Their faces in my mirror, graying hair, blue eyes

I see in skies reflecting gravity, in the deep

Black in black behind starlight’s roses and thorns,

In the hot day’s lilacs of noon suns, in sweat and wonder

As they come and go through me, that another sudden winter

Comes, will come out of tomorrow’s unborn snow.

I remember it all like stone cut from a forbidden quarry,

The words they spoke, the lips, the hands that stroked

And held, working through rough flesh and bone,

And the laughter that came after each disaster

Of a living world without answers, of remembered love alone.

A resident of the dank and moldy primal forests of West Tisbury for 32 years, Lee H. McCormack has reportedly been seen, usually from a great distance through high-octane vision-magnifying devices.

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Definition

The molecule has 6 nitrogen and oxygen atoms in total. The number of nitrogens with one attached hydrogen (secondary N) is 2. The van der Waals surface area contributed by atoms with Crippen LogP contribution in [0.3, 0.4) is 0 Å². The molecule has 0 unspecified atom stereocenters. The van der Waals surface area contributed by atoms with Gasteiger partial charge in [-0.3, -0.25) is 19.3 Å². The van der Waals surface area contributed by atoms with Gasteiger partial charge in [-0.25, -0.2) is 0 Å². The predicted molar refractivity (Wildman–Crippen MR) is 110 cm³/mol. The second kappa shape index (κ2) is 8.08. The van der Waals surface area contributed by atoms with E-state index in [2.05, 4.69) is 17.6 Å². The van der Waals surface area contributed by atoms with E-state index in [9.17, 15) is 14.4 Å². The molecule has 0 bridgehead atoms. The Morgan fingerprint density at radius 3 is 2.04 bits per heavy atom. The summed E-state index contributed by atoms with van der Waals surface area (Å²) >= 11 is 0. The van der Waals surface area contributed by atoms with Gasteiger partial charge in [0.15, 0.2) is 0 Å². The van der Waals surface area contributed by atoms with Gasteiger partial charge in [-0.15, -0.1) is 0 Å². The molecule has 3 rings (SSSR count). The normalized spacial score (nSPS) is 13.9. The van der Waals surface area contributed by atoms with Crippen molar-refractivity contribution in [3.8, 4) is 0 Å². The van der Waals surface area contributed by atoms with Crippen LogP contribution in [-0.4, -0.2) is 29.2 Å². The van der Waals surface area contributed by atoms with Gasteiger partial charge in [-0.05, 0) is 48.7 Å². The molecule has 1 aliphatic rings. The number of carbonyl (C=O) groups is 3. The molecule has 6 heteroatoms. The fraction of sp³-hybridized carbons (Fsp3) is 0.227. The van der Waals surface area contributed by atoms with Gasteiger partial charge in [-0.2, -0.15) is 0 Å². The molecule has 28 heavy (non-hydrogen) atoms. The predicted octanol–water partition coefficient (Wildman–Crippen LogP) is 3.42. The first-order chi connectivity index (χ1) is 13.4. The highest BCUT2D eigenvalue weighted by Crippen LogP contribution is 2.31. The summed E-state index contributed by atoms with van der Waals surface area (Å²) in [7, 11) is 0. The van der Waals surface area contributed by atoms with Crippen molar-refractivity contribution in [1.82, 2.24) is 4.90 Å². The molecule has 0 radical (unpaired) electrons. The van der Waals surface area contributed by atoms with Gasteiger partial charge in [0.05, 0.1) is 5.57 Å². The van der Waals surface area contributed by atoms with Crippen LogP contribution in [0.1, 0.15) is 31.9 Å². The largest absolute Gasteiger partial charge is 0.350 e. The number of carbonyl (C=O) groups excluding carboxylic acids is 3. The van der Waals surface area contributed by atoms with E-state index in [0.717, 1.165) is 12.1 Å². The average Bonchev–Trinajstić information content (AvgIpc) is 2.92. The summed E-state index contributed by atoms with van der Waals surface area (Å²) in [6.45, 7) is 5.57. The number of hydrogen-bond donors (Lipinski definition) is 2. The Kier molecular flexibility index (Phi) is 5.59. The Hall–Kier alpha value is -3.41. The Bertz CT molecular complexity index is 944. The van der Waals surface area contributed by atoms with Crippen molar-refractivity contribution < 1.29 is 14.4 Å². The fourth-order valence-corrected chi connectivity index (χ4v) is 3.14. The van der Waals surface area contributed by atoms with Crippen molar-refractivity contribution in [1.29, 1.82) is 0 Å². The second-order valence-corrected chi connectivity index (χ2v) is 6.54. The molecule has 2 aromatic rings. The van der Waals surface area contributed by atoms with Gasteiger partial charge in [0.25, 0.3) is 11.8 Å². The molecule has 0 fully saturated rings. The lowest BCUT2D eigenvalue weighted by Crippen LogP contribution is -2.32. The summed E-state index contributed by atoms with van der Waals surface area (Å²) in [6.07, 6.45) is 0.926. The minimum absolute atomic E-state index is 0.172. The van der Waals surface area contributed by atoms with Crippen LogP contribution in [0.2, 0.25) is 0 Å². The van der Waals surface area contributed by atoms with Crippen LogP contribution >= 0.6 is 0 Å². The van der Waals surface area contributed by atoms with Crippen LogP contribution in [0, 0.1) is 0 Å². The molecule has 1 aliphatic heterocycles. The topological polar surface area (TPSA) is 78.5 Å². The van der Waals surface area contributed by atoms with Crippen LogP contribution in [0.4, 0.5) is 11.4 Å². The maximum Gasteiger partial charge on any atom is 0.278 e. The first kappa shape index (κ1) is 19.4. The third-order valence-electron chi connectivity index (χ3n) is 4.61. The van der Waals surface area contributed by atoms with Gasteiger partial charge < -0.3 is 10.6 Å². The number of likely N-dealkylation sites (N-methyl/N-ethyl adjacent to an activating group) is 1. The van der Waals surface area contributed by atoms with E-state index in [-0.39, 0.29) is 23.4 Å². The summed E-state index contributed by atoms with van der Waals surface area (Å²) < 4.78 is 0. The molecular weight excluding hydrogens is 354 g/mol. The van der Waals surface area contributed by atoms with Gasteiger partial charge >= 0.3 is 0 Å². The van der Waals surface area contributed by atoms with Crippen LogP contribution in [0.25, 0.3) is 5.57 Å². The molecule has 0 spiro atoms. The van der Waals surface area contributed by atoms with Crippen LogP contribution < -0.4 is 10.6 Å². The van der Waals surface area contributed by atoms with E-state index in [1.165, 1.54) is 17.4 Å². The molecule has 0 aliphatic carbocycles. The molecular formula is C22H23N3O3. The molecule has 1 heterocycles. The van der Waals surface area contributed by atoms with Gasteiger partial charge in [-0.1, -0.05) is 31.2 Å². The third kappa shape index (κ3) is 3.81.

A man

is a person

who invents the clock so

the bomb will know when it’s time to

go off.

Growing Old

The thing

to do is sneak

inside yourself and find

the one place left for being

beautiful.

Moths

Daily

life, that slow flame:

each of us turns and twists

in it. It takes a whole lifetime

to fry.

A retired anthropology professor turned landscaper, the quixotic George Mills (1919-2001) was a well-loved figure in the Vineyard poetry community. Until his death George and his wife Florrie shared a small home in Oak Bluffs where they hosted frequent gatherings of poets, musicians, activists, and other thinkers.

Fan Ogilvie of West Tisbury read a poem at the Grange Hall during the Gay Head Light poetry book launch. — Brooks Robards

Supporters of the Save the Gay Head Lighthouse Project gathered at the West Tisbury Grange Hall last Wednesday, August 27, to listen as more than a dozen poets read works inspired by the Gay Head Lighthouse, which is endangered by erosion.

Annette Sandrock.
Annette Sandrock.